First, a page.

Snow joke: 10 steps to follow if your car gets stuck in snow

Snow joke: 10 steps to follow if your car gets stuck in snow

Ready for white stuff

AS PARTS of Britain are blasted on two fronts by the ‘Beast from the East’ and Storm Emma, areas of South West England, Wales and Scotland have been issued with the most severe red weather warning, by the Met Office.

Snow, strong winds, snow drifts and freezing rain are playing havoc with the UK’s roads and rail network. The Met Office warns that many roads are likely to become blocked by deep snow, stranding vehicles, drivers and and passengers.

It’s important drivers who do venture out onto the roads are fully prepared for the worst-case scenario – getting stuck in the snow. Knowing how to act safely in such situations is key to ensuring the severe winter snap doesn’t end in disaster.

Follow these steps to stay safe during the snowpocalypse.

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1. Do you have to travel?

Snow joke: 10 steps to follow if your car gets stuck in snow


With red warnings issued by the Met Office for parts of the country, including South West England, Wales and Scotland, there is a risk to life in certain parts of the UK. So before you venture outdoors, ask yourself whether your journey is that important that it’s worth putting yourself and others at risk.

2. Pack an emergency kit in your car

If you’re driving any further than a walk from home, you need to be prepared for the worst-case scenario: getting stuck in snow in freezing temperatures. So pack an emergency kit.
For the car, fill a large box with a torch, tow rope, jump leads, shovel, some de-icer, an ice scraper and soft-headed brush or broom and some ready-mixed windscreen washer fluid with a strong dilution for winter weather. Put that lot in the boot.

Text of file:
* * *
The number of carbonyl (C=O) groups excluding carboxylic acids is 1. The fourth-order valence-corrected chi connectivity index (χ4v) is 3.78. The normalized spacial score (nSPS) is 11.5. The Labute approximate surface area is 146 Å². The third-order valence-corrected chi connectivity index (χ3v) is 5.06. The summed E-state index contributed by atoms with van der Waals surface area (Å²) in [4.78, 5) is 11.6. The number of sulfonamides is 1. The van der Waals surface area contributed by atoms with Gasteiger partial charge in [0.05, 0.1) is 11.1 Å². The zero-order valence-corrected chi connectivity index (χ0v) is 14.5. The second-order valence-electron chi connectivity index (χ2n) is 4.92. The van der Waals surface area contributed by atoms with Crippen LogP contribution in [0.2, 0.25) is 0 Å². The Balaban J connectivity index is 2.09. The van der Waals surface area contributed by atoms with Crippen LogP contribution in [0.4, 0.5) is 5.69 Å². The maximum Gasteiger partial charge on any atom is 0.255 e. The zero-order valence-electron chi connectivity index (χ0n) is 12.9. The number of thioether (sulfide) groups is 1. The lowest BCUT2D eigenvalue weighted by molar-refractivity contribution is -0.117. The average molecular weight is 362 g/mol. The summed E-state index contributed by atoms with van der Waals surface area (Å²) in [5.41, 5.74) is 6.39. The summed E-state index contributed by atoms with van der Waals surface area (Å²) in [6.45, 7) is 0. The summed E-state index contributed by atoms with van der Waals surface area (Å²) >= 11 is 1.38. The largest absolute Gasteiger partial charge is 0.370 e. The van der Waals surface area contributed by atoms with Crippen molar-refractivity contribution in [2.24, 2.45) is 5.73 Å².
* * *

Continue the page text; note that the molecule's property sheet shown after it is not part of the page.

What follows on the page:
Also check the condition of the car’s spare wheel and tyre and ensure you have all the tools to change a wheel, as well as a reflective warning triangle.

3. Be prepared to wrap up warm

For you, pack a warm winter coat, waterproof trousers, sturdy boots or wellies, an extra pair of socks, a hat, scarf and gloves, a high-visibility vest, mobile phone charging lead, drinks and some snacks. And throw in a blanket or two.

4. Tell someone where you’re going

Let friends or family know when and where you are travelling. If you end up stuck down a deserted country lane, and you forgot to charge your phone and pack a charge lead (see above) it will help if people know where to start searching for you.

5. If you get stuck

Snow joke: 10 steps to follow if your car gets stuck in snow

Switch on the car’s hazard warning lights. Put on the warm clothing, sturdy boots and high-visibility vest, dig out the reflective warning triangle and place it a good distance behind the car, so that traffic approaching on the same side of the road has notice of a hazard ahead.

6. Call for help

Work out where you are and call for help. Your sat nav or phone can give you your location, and friends or family can rally assistance. If you are a member of a breakdown service, call for recovery. If you aren’t, you can pay to join immediately. Bear in mind there will be delays during such extreme winter weather.

7. Is anyone passing?

Could a Good Samaritan with a 4×4 help tow you free from the snow? Or are others able to help push your car to a place of safety, so it’s not a danger to other road users? Don’t be shy; ask for help.

8. In a remote location…

Don’t leave your car. If it has plenty of fuel, you will be able to remain inside, sheltered from the winter weather and can run the engine from time to time, using the heater to warm the cabin. Try not to use all the electrical items, such as the radio, heated seats and headlights, as these could drain the battery over time.

9. If you have to sleep in the car

The most important thing is to stay warm and hydrated. Consume your drink and snacks slowly, and run the engine and heater when needed, keeping an eye on the fuel level.

10. Remember to lock the doors when asleep

For your own safety, keep the doors locked while you get some rest.

Top tips for driving on snow and ice as the ‘beast from the east’ blasts Britain